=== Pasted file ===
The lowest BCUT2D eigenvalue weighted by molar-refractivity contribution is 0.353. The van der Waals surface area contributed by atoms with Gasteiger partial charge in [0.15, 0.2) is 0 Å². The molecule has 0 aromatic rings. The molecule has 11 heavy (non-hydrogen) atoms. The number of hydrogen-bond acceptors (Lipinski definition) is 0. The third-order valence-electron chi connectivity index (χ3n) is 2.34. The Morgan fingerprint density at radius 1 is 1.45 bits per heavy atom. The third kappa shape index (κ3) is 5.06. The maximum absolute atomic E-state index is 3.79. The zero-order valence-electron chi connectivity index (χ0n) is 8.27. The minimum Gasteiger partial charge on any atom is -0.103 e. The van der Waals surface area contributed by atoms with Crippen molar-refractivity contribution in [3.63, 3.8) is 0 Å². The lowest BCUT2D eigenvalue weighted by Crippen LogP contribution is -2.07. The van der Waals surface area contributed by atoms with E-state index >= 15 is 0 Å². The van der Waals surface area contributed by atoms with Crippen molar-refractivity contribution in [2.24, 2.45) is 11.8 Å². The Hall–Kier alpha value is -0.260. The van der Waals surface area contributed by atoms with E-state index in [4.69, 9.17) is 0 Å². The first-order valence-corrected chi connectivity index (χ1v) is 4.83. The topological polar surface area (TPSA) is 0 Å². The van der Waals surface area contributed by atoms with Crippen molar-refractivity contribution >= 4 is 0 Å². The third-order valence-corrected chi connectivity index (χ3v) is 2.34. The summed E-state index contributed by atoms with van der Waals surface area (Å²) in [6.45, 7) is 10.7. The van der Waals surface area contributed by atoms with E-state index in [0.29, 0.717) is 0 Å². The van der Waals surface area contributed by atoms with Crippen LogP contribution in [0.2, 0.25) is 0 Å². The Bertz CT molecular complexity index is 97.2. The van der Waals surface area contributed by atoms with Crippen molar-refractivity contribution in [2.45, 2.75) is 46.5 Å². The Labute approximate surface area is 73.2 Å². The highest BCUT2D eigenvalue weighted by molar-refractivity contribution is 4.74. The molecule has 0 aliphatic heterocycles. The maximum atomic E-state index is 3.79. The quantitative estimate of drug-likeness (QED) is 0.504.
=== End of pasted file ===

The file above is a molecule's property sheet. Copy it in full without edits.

The lowest BCUT2D eigenvalue weighted by molar-refractivity contribution is 0.353. The van der Waals surface area contributed by atoms with Gasteiger partial charge in [0.15, 0.2) is 0 Å². The molecule has 0 aromatic rings. The molecule has 11 heavy (non-hydrogen) atoms. The number of hydrogen-bond acceptors (Lipinski definition) is 0. The third-order valence-electron chi connectivity index (χ3n) is 2.34. The Morgan fingerprint density at radius 1 is 1.45 bits per heavy atom. The third kappa shape index (κ3) is 5.06. The maximum absolute atomic E-state index is 3.79. The zero-order valence-electron chi connectivity index (χ0n) is 8.27. The minimum Gasteiger partial charge on any atom is -0.103 e. The van der Waals surface area contributed by atoms with Crippen molar-refractivity contribution in [3.63, 3.8) is 0 Å². The lowest BCUT2D eigenvalue weighted by Crippen LogP contribution is -2.07. The van der Waals surface area contributed by atoms with E-state index >= 15 is 0 Å². The van der Waals surface area contributed by atoms with Crippen molar-refractivity contribution in [2.24, 2.45) is 11.8 Å². The Hall–Kier alpha value is -0.260. The van der Waals surface area contributed by atoms with E-state index in [4.69, 9.17) is 0 Å². The first-order valence-corrected chi connectivity index (χ1v) is 4.83. The topological polar surface area (TPSA) is 0 Å². The van der Waals surface area contributed by atoms with Crippen molar-refractivity contribution >= 4 is 0 Å². The third-order valence-corrected chi connectivity index (χ3v) is 2.34. The summed E-state index contributed by atoms with van der Waals surface area (Å²) in [6.45, 7) is 10.7. The van der Waals surface area contributed by atoms with E-state index in [0.29, 0.717) is 0 Å². The van der Waals surface area contributed by atoms with Crippen LogP contribution in [0.2, 0.25) is 0 Å². The Bertz CT molecular complexity index is 97.2. The van der Waals surface area contributed by atoms with Crippen molar-refractivity contribution in [2.45, 2.75) is 46.5 Å². The Labute approximate surface area is 73.2 Å². The highest BCUT2D eigenvalue weighted by molar-refractivity contribution is 4.74. The molecule has 0 aliphatic heterocycles. The maximum atomic E-state index is 3.79. The quantitative estimate of drug-likeness (QED) is 0.504.